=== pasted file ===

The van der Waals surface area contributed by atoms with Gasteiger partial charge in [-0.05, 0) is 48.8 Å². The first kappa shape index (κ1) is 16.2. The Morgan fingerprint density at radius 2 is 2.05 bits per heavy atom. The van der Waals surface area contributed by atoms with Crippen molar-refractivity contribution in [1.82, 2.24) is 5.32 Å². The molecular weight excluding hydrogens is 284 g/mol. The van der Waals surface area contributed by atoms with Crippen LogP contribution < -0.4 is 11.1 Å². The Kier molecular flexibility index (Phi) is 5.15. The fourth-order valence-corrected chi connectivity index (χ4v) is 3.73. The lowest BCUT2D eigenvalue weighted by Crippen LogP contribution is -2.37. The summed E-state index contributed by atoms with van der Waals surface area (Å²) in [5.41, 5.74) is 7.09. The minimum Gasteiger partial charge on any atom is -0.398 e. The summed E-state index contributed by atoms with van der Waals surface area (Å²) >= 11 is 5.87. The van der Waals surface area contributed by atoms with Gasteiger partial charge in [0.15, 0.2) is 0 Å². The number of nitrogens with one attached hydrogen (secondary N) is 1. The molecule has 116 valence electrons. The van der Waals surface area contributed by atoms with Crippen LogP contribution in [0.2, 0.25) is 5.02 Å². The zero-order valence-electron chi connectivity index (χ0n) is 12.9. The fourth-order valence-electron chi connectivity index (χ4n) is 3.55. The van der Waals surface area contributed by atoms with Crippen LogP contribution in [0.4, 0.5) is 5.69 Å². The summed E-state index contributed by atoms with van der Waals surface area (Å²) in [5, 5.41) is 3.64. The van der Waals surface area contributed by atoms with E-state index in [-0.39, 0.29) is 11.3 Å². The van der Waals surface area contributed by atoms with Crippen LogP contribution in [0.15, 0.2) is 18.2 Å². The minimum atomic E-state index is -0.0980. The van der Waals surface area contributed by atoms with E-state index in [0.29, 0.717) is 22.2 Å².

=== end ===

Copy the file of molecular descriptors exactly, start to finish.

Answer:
The van der Waals surface area contributed by atoms with Gasteiger partial charge in [-0.05, 0) is 48.8 Å². The first kappa shape index (κ1) is 16.2. The Morgan fingerprint density at radius 2 is 2.05 bits per heavy atom. The van der Waals surface area contributed by atoms with Crippen molar-refractivity contribution in [1.82, 2.24) is 5.32 Å². The molecular weight excluding hydrogens is 284 g/mol. The van der Waals surface area contributed by atoms with Crippen LogP contribution < -0.4 is 11.1 Å². The Kier molecular flexibility index (Phi) is 5.15. The fourth-order valence-corrected chi connectivity index (χ4v) is 3.73. The lowest BCUT2D eigenvalue weighted by Crippen LogP contribution is -2.37. The summed E-state index contributed by atoms with van der Waals surface area (Å²) in [5.41, 5.74) is 7.09. The minimum Gasteiger partial charge on any atom is -0.398 e. The summed E-state index contributed by atoms with van der Waals surface area (Å²) >= 11 is 5.87. The van der Waals surface area contributed by atoms with Gasteiger partial charge in [0.15, 0.2) is 0 Å². The number of nitrogens with one attached hydrogen (secondary N) is 1. The molecule has 116 valence electrons. The van der Waals surface area contributed by atoms with Crippen LogP contribution in [0.2, 0.25) is 5.02 Å². The zero-order valence-electron chi connectivity index (χ0n) is 12.9. The fourth-order valence-electron chi connectivity index (χ4n) is 3.55. The van der Waals surface area contributed by atoms with Crippen LogP contribution in [0.4, 0.5) is 5.69 Å². The summed E-state index contributed by atoms with van der Waals surface area (Å²) in [5, 5.41) is 3.64. The van der Waals surface area contributed by atoms with E-state index in [-0.39, 0.29) is 11.3 Å². The van der Waals surface area contributed by atoms with Crippen LogP contribution in [0.15, 0.2) is 18.2 Å². The minimum atomic E-state index is -0.0980. The van der Waals surface area contributed by atoms with E-state index in [0.29, 0.717) is 22.2 Å².